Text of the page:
Maass would give us some kind of writing prompt, then he would instruct, “Now, write!” and we would all drop our gazes to our paper or keyboards and do just that. At one point, he made a joke of it. He said, “Now, write!” and all our heads bobbed to our papers. Then he said, “Stop writing” and we all looked up. Then he said, “Now write!” Half of the writers dropped their heads down dutifully to their papers, while the other half caught on to his tactic and laughed. After strutting around a little (he does an amusing Elvis impersonation), he asked us why we had to rely on him to give ourselves permission to write.
Why do the words flow so much more smoothly when we’re instructed to write? Why can’t we summon up that free flow ourselves when we face a new scene or challenging re-write session?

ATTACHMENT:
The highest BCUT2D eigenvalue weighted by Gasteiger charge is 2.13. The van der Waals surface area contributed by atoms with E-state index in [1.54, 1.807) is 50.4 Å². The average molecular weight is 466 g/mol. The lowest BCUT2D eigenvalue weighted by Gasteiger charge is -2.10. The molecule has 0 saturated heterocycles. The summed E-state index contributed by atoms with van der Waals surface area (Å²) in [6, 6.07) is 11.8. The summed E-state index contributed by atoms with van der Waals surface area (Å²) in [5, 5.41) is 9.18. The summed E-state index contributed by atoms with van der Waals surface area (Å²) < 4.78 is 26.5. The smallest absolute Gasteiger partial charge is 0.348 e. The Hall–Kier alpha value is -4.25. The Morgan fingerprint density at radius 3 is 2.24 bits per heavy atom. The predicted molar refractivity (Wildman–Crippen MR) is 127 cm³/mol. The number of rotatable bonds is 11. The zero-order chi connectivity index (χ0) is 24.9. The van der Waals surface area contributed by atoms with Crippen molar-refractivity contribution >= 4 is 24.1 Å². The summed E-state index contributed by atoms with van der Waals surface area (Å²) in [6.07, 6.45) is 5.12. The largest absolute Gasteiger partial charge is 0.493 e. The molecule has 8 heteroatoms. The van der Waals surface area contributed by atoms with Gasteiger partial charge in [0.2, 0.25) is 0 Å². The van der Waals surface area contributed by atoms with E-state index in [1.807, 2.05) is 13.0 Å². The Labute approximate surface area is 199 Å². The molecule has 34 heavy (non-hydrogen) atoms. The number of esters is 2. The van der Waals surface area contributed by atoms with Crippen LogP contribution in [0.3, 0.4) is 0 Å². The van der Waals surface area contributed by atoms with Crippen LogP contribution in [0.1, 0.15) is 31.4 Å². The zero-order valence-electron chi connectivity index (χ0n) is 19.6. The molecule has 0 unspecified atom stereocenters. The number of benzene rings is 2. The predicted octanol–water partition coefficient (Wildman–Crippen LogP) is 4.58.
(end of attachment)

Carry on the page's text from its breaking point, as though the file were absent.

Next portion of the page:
Two parts discipline and one part inspiration, I’m guessing. It could also be the hum of creativity that swirls when a room is filled with writers. I’ve discovered a strategy to harness the energy and creativity and keep the words coming. Borrowing from Anne Randolph’s “Soup Kitchen Writing,” we started a “soupies” writing group from willing members of our on-line critique group. Every Thursday we meet from 6 to 9 pm, enjoy some soup and conversation for a half hour, and write for the remaining time.
This communal writing environment gives us permission to write. We enjoy our soup, then someone sets a one-hour alarm, and we write. It’s amazing how quickly the alarm goes off. We take a five minute break and set the alarm again. After it goes off the second time, we visit briefly and take whatever time we have left to wrap up.
One writer friend has added her own twist to the concept: coffee instead of soup.
The menu isn’t important. The camaraderie is.
If distractions, free-floating anxiety, or lack of focus have been taking a toll on your writing productivity, try a soup night. Or coffee night. Or ice cream night. Invite some writer friends, gather at the kitchen table with your laptops and watch your pages fill up!